Pricing removed. Please follow site rules here: https://heatinghelp.com/forum-user-manual
  • Hot_water_fan
    Hot_water_fan Member Posts: 1,427
    edited January 2022
    I mean this very sincerely, why not move to a different house? How ungodly oversized are these furnaces? The floors will NOT reach 90 degrees. More like 75. I suspect you could get appropriately sized furnaces/hybrids with heat pumps and solve the issues.
  • TAG
    TAG Member Posts: 751
    Sounds like you will have a gut rehab by the time it's finished !

    I think you may be underestimating the disruption and work required to do what you wish ... Maybe try to fix the ducted system if it not able to provide the comfort.

    I'm an old house guy with quite a few projects under my belt and retrofitting radiant is expensive -- even with open walls. My solution in basements has typically been panel radiators.

    Anything can be done .... I would not go through all of that w/o using plates and that's another added cost. My last project used 3/8 PEX and it was so much easier than 1/2". My guess is your tube amount is low
  • mattmia2
    mattmia2 Member Posts: 8,381
    It seems maybe modualting furnaces that can be set up to run almost constantly and gettign somoen to fix the ductwork would be the most cost effective solution.

    If the basement is unfinished or has a removable tile ceiling getting radiant tubing and plates in from underneath is probably doable for the main floor.

    For the basement tubing and a thin layer of grout over the existing slab is an option, or floor track but you'd have to be careful about moisture and wood.

    For the 2nd floor, floor track over the existing subfloor and new finish floor might be the way to go, still would be a lot of carpentry to raise doors and remove and reset cabinets and such.

    There isn't going to be an inexpensive way to do all of it. Another option would be electric radiant in a few strategic places like bathrooms and bedrooms.
  • flat_twin
    flat_twin Member Posts: 340
    If the core issue is cold tile bathroom floors, the electric radiant solution Matt mentioned is a good option.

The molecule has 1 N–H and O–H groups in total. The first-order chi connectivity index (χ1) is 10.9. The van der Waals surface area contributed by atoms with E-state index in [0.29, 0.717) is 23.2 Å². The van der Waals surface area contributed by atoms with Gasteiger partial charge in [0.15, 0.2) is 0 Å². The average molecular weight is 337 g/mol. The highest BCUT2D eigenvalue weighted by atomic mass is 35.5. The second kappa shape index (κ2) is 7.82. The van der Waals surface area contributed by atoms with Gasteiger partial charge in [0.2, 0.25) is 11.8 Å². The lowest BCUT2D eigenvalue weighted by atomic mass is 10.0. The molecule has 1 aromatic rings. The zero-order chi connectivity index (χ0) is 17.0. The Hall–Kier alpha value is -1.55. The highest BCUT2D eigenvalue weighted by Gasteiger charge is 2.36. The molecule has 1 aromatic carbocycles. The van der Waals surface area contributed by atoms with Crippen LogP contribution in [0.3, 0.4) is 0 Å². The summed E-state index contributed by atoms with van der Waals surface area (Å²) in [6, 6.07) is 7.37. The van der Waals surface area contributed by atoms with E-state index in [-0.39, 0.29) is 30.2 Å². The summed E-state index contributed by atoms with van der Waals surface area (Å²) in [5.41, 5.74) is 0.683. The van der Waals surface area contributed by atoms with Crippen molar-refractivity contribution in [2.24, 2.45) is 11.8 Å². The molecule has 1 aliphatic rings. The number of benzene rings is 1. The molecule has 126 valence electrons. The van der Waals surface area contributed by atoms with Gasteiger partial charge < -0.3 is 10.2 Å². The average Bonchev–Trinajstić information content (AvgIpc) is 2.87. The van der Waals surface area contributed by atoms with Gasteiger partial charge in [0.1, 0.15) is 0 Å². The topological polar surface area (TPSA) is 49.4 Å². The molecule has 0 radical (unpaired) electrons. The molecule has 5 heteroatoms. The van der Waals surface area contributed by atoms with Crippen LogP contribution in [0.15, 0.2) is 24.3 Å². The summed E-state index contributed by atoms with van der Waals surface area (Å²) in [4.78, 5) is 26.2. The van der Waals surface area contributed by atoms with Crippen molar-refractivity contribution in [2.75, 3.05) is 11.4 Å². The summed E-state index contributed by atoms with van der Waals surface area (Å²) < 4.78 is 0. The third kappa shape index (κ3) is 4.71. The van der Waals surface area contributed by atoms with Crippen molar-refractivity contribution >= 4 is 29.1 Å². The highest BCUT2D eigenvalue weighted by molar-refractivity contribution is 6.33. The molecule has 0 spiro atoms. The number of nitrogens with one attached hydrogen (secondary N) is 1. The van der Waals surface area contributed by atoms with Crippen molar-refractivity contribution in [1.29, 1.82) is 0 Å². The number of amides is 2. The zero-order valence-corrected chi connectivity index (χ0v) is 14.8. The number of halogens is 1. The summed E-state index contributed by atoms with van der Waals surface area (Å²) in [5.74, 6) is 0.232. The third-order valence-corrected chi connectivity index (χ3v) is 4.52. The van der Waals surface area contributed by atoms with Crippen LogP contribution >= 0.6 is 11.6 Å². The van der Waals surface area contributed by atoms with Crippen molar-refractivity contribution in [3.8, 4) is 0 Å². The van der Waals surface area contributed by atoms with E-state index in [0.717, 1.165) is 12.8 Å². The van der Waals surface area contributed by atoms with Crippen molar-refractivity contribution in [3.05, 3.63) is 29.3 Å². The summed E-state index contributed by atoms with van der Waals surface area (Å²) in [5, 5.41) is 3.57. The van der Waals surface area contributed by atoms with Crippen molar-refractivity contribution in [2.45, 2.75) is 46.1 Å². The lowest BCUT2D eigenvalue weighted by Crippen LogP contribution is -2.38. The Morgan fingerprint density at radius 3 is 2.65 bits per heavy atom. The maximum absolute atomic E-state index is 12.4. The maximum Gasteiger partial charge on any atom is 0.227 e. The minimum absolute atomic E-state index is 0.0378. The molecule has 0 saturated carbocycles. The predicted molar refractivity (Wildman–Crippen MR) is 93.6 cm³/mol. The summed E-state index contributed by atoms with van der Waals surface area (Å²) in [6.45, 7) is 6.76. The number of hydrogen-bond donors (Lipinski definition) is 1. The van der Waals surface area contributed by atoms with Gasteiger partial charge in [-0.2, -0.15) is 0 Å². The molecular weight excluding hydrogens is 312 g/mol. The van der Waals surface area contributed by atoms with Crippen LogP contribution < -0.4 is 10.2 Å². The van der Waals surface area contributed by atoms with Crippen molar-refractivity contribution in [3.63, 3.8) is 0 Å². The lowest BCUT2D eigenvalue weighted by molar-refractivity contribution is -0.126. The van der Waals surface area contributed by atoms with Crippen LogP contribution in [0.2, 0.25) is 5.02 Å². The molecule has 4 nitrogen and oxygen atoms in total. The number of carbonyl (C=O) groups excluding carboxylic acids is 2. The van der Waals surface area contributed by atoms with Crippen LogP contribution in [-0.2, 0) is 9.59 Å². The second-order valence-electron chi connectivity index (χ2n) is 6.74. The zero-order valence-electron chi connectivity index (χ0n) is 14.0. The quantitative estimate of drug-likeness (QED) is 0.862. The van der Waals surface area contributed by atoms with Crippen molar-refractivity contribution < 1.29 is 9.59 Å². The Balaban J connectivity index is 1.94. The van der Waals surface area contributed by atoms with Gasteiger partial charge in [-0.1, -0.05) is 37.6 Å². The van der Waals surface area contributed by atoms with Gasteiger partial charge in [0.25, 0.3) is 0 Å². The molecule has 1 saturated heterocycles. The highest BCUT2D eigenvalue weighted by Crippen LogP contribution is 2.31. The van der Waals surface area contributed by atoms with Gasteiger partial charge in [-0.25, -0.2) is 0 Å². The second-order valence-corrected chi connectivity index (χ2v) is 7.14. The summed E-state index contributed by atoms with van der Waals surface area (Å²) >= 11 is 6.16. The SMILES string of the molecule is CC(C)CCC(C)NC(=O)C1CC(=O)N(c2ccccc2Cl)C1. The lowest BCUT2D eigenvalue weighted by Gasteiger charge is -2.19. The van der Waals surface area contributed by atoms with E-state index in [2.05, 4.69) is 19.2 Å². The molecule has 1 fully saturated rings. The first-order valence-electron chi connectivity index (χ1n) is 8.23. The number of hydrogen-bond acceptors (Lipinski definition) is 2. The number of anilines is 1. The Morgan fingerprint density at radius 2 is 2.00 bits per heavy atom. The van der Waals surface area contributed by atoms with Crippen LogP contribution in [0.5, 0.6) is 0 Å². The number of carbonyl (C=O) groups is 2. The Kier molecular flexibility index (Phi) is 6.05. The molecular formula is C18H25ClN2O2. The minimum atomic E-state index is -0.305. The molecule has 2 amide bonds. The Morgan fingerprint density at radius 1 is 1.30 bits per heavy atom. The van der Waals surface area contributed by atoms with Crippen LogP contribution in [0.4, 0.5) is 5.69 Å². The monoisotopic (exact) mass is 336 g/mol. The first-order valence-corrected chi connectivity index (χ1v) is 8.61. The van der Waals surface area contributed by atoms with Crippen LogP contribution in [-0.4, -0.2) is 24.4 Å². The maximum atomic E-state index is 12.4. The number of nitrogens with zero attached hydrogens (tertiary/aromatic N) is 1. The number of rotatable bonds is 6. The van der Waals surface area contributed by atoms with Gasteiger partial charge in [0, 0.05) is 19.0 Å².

• Hot_water_fan
    Hot_water_fan Member Posts: 1,427
    It seems maybe modualting furnaces that can be set up to run almost constantly and gettign somoen to fix the ductwork would be the most cost effective solution.

    @mattmia2 Exactly - I fear there's 120kBtus being force fed into a home with a heat loss less than half that.
  • Rich_49
    Rich_49 Member Posts: 2,738
    edited January 2022
    SERIOUS QUESTION here . What is it that you are trying to achieve ? Is there comfort issues that you are trying to eliminate / address ?

    The reason I ask is that the idea you have is going to be a control and comfort nightmare , you may not believe that but I assure you , it will be . Most forced air stuff is poorly designed and installed along with being oversized . You need to sit down with a specialized individual who will ask what your pains and issues are , assess them , blower door test your house and make recommendations .

    HVAC 2.0 is a new process that has been developed to fix buildings nationwide which have been done badly , it started to combat terrible work done by dummies whose only goals were to sell jobs based on
    rebates and incentives , people love FREE STUFF . Nothing is free .

    Ask for Adam . A-Team Heating and Air 630-793-5233

    American Temperature Control . Ask for Doug Krahl

    These guys are in your general area . You can also look up HVAC 2.0 to learn about it .

    You didn't get what you didn't pay for and it will never be what you thought it would .
    Langans Plumbing & Heating LLC
    Serving most of New Jersey, Eastern Pa .
    Consultation, Design & Installation anywhere
    Rich McGrath 732-581-3833